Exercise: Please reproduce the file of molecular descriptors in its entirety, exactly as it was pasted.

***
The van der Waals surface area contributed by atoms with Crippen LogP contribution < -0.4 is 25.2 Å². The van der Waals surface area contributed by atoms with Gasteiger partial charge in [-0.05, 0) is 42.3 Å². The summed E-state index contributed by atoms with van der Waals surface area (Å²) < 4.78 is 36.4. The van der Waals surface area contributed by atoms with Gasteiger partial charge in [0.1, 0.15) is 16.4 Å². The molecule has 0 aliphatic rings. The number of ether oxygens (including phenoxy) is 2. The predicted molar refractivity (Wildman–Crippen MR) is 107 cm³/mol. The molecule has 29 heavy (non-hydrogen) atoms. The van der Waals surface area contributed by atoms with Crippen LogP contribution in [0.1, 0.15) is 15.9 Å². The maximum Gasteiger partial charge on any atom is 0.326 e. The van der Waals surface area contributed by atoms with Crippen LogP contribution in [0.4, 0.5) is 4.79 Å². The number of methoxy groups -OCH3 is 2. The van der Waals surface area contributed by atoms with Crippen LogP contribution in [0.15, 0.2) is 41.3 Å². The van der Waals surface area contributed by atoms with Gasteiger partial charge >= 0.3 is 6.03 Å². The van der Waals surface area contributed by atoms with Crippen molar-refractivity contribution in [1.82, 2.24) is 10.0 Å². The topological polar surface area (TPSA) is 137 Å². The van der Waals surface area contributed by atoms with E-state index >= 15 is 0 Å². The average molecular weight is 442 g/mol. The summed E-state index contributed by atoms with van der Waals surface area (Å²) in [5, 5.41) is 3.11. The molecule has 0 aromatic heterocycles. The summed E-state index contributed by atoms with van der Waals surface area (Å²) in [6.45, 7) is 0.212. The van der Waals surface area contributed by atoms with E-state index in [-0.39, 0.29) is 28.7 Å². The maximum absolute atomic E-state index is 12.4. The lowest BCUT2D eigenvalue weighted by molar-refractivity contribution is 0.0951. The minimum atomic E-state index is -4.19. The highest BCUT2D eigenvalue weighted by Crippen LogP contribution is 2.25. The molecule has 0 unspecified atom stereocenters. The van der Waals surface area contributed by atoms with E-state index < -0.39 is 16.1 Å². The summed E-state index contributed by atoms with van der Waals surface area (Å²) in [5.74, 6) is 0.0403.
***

The van der Waals surface area contributed by atoms with Crippen LogP contribution < -0.4 is 25.2 Å². The van der Waals surface area contributed by atoms with Gasteiger partial charge in [-0.05, 0) is 42.3 Å². The summed E-state index contributed by atoms with van der Waals surface area (Å²) < 4.78 is 36.4. The van der Waals surface area contributed by atoms with Gasteiger partial charge in [0.1, 0.15) is 16.4 Å². The molecule has 0 aliphatic rings. The number of ether oxygens (including phenoxy) is 2. The predicted molar refractivity (Wildman–Crippen MR) is 107 cm³/mol. The molecule has 29 heavy (non-hydrogen) atoms. The van der Waals surface area contributed by atoms with Crippen LogP contribution in [0.1, 0.15) is 15.9 Å². The maximum Gasteiger partial charge on any atom is 0.326 e. The van der Waals surface area contributed by atoms with Crippen LogP contribution in [0.4, 0.5) is 4.79 Å². The number of methoxy groups -OCH3 is 2. The van der Waals surface area contributed by atoms with Crippen LogP contribution in [0.15, 0.2) is 41.3 Å². The van der Waals surface area contributed by atoms with Gasteiger partial charge >= 0.3 is 6.03 Å². The van der Waals surface area contributed by atoms with Crippen molar-refractivity contribution in [1.82, 2.24) is 10.0 Å². The topological polar surface area (TPSA) is 137 Å². The van der Waals surface area contributed by atoms with E-state index >= 15 is 0 Å². The average molecular weight is 442 g/mol. The summed E-state index contributed by atoms with van der Waals surface area (Å²) in [5, 5.41) is 3.11. The molecule has 0 aromatic heterocycles. The summed E-state index contributed by atoms with van der Waals surface area (Å²) in [6.45, 7) is 0.212. The van der Waals surface area contributed by atoms with E-state index in [-0.39, 0.29) is 28.7 Å². The maximum absolute atomic E-state index is 12.4. The lowest BCUT2D eigenvalue weighted by molar-refractivity contribution is 0.0951. The minimum atomic E-state index is -4.19. The highest BCUT2D eigenvalue weighted by Crippen LogP contribution is 2.25. The molecule has 0 unspecified atom stereocenters. The van der Waals surface area contributed by atoms with E-state index < -0.39 is 16.1 Å². The summed E-state index contributed by atoms with van der Waals surface area (Å²) in [5.74, 6) is 0.0403.